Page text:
Mitsuru Igami:  It’s the first time I come to Guangzhou or even Guangdong province, and I had zero information about the institute prior to this. But knowing that Daniel Yi Xu is one of the leading organizers of this workshop, I have very high expectations. This must be a great place.

Kevin Donovan: The institute is so young, but what, you hired 40 people in the last 3 years? That’s fantastic! I was talking to the dean yesterday and he was mentioning the American style of tenure here, and things like that. As somebody personally who is in the department where there is a lot of hiring of junior faculty going on – it’s just a great place to be. And, getting a bunch of people in the workshops like this one, learning about the institute and vice versa – it’s terrific.

Hugo Hopenhayn: Well, I don’t know much about the institute but, as a new institution it has the talent of getting its name known and attracting people to come here – the fact that you got involved [Hugo refers to a foreign IESR staff member who is conducting this interview] and people like Daniel says a lot about this place. I’m actually a co-author of one paper with Daniel – I know his work, and I really respect him. I think, getting in touch with such people and bringing them in as a part of the institute is absolutely essential.  

Bee-Yan Roberts: Because the institute is so young, it is really good that the resources are being put into opening it up and making sure that the people who have been hired are exposed to the best researchers in the world – and this conference is a step into that direction. I hope in the future there will be more conferences like this because that is something what makes the place very vibrant. I have talked to many faculty members and they all seem very happy and highly productive in the areas they work in – I have been very impressed with the quality of people and the IESR ability to support young researchers. At Penn State, we always have graduates who are returning to China and IESR would be definitely a place that we would recommend our graduates consider very seriously.

Given many years of experience that you gathered over the years, perhaps there is something that you would like to recommend our faculty and especially all those young scholars who are just at the beginning of their careers?

Hugo Hopenhayn: They have to study hard, talk to people, listen, and try to participate in seminars as much as possible. It’s also important to take advantage of any opportunity they have to interact with people, maintain their network, and overtime push themselves and have the courage to ask even more important and deeper questions.

Bee-Yan Roberts: I have been talking with a couple of researchers here and they mentioned that, even though they are very happy here, it’s very hard work – it’s hard to get tenure and thus have more permanent position here. My advice to them: hard work is an investment which is very important in the beginning of their career, and it’s absolutely worth it because in the end, once you get tenure, you are able to work on deeper questions and have much longer-term perspective. Being academic is really one of the best jobs in the world.

What is your view on U.S.–China trade war?

Mitsuru Igami:  Obviously, any reasonable economist would say that it’s a bad idea. But then, being a Japanese, it makes me kind of smile because I have seen this kind of episode before in the 80s [referring to the U.S.–Japan trade war]. I think, it’s a typical phase in history where an emerging economy like China becomes one of the leading countries in the world – it’s inevitable that another country like the U.S., which now takes China very seriously, would take actions. That kind of confrontation happens but, hopefully, things will get resolved peacefully.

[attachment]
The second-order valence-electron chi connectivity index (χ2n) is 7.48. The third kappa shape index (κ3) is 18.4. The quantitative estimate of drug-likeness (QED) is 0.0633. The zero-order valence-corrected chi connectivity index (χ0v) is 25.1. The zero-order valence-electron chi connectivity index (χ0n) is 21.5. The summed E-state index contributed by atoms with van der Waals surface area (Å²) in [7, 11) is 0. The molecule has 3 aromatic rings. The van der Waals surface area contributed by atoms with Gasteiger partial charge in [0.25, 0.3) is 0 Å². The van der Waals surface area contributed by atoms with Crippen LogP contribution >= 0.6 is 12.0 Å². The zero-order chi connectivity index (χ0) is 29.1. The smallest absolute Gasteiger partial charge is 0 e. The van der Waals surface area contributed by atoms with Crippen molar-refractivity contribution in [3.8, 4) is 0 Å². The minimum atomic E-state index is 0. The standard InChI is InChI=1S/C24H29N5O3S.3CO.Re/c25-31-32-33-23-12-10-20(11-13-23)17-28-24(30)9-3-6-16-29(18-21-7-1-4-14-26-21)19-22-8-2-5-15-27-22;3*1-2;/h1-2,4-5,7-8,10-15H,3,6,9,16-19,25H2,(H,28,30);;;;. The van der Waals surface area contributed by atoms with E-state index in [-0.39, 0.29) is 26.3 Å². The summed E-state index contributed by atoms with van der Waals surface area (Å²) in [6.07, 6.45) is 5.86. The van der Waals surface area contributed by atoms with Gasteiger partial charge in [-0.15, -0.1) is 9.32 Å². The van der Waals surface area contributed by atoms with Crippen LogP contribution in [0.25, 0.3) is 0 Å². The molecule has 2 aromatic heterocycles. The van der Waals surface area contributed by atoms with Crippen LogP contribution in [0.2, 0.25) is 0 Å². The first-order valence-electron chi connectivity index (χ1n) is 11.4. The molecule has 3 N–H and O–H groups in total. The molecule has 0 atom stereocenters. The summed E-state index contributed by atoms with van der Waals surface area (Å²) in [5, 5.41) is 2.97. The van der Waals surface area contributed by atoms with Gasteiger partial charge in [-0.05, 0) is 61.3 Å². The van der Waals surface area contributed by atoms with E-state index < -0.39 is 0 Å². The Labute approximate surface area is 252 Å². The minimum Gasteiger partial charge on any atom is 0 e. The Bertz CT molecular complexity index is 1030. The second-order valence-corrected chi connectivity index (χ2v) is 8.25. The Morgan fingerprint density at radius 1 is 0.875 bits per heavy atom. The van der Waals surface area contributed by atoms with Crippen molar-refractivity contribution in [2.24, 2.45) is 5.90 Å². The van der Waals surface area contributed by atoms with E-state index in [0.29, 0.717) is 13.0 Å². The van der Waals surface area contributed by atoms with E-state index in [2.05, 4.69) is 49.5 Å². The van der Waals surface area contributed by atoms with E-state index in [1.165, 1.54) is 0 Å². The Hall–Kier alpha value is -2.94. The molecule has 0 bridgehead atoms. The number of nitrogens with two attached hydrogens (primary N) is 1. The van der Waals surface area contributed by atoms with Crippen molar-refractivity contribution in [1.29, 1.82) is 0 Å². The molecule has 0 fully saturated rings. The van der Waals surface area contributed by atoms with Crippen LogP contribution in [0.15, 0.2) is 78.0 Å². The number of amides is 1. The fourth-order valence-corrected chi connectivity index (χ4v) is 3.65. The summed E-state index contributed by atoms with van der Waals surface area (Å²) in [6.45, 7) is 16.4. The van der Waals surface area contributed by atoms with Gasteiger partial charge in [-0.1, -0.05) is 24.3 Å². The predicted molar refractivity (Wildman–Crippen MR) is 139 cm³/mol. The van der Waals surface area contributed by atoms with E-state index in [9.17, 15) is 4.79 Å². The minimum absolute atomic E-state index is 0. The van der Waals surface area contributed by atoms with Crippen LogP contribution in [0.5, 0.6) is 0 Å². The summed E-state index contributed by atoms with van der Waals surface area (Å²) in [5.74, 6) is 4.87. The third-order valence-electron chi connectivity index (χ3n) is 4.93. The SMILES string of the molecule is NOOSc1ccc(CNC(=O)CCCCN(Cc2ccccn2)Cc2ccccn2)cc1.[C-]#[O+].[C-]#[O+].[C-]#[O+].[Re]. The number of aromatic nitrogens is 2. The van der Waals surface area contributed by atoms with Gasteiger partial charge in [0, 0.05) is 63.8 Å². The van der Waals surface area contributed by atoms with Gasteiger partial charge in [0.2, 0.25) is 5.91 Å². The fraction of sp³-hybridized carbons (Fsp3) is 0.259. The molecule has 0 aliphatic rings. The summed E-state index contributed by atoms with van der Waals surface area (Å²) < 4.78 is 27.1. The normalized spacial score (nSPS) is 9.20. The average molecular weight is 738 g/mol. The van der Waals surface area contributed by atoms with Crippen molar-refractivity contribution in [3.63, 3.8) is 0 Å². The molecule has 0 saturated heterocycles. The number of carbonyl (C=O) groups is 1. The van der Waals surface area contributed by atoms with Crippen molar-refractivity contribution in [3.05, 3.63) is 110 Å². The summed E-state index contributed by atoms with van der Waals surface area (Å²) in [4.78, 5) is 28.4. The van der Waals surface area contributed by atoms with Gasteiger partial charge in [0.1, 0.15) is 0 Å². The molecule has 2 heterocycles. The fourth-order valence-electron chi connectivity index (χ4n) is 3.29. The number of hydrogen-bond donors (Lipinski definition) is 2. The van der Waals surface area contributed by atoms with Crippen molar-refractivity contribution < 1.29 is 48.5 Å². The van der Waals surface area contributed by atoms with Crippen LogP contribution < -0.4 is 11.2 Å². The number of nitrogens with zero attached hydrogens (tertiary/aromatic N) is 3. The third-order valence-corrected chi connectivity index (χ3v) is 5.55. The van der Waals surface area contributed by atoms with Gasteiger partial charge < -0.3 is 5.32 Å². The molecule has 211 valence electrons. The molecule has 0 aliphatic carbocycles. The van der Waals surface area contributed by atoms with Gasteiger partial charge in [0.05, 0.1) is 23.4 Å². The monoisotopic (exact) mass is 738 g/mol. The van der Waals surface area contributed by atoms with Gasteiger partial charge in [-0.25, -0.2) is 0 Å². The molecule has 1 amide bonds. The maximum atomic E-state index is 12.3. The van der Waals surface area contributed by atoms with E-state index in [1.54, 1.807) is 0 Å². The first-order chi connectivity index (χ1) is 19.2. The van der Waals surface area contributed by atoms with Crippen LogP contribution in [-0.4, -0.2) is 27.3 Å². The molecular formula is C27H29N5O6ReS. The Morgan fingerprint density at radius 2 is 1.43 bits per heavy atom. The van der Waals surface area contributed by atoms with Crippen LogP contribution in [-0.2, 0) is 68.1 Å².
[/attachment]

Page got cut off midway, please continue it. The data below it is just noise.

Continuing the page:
Kevin Donovan: I have a lot of thoughts about it [laughing]. So, it’s stupid, I suppose. I think, at the fundamental level, at least from what I’ve heard from the U.S. government, it has been driven by the lack of understanding of what it means to have a trade deficit – the whole thing seems totally misguided and now we are trying to change something that we don’t really need to change. One thing that I think all economists agree on, is that free trade in some sense is good. There are, of course, distributional issues that you have to work out with trade but that’s where the discussion needs to be. Like, taken the U.S. perspective, how do we compensate coalminers or steel plant workers who lose their jobs from the gains of the Silicon Valley – gains that come from that trade? To me, that is a real question. But the idea whether or not we should have trade is not something that anyone disagrees on.

Hugo Hopenhayn: It’s very damaging for both countries. It might benefit some of the firms protected by tariffs in the countries, but ultimately it will just raise costs and prices for everybody. It is hard to justify something that stands in the way when the world is moving towards more openness and integration. It has always been the case – whenever there is a transition, there is always those who try to stop it. Openness has contributed a lot to the productivity and countries’ growth, to their cultural, ideological integration, and so on. So, I think it’s a very bad move.

Bee-Yan Roberts: As an economist, and more specifically as a trade economist, I think it’s very unfortunate that a trade war is even considered as a good thing. Economically, it’s costly both for the U.S., China, and the rest of the world to have trade wars going on because it raises prices, tension and, most importantly, it raises uncertainty about the investment and how people should plan for the future. Now, they cannot plan anything and that becomes a big cost as things develop.

I also see trade war as something very political – something where one side has political motivation trying to convince the other side that it is in the interest to continue bargaining and fighting but, I think, in the end, both consumers and producers in both of these countries, as well as global economy itself, are going to lose. Also, countries like Singapore (where I come from) that are very open and depend on international trade and large countries like China and the U.S. are going to suffer. I hope this trade war will not last for very long. I hope both sides can politically agree to end trade war and go back to much more open international market because it is in the advantage of global community.


Workshop on Firms in Emerging Economies 2019 participants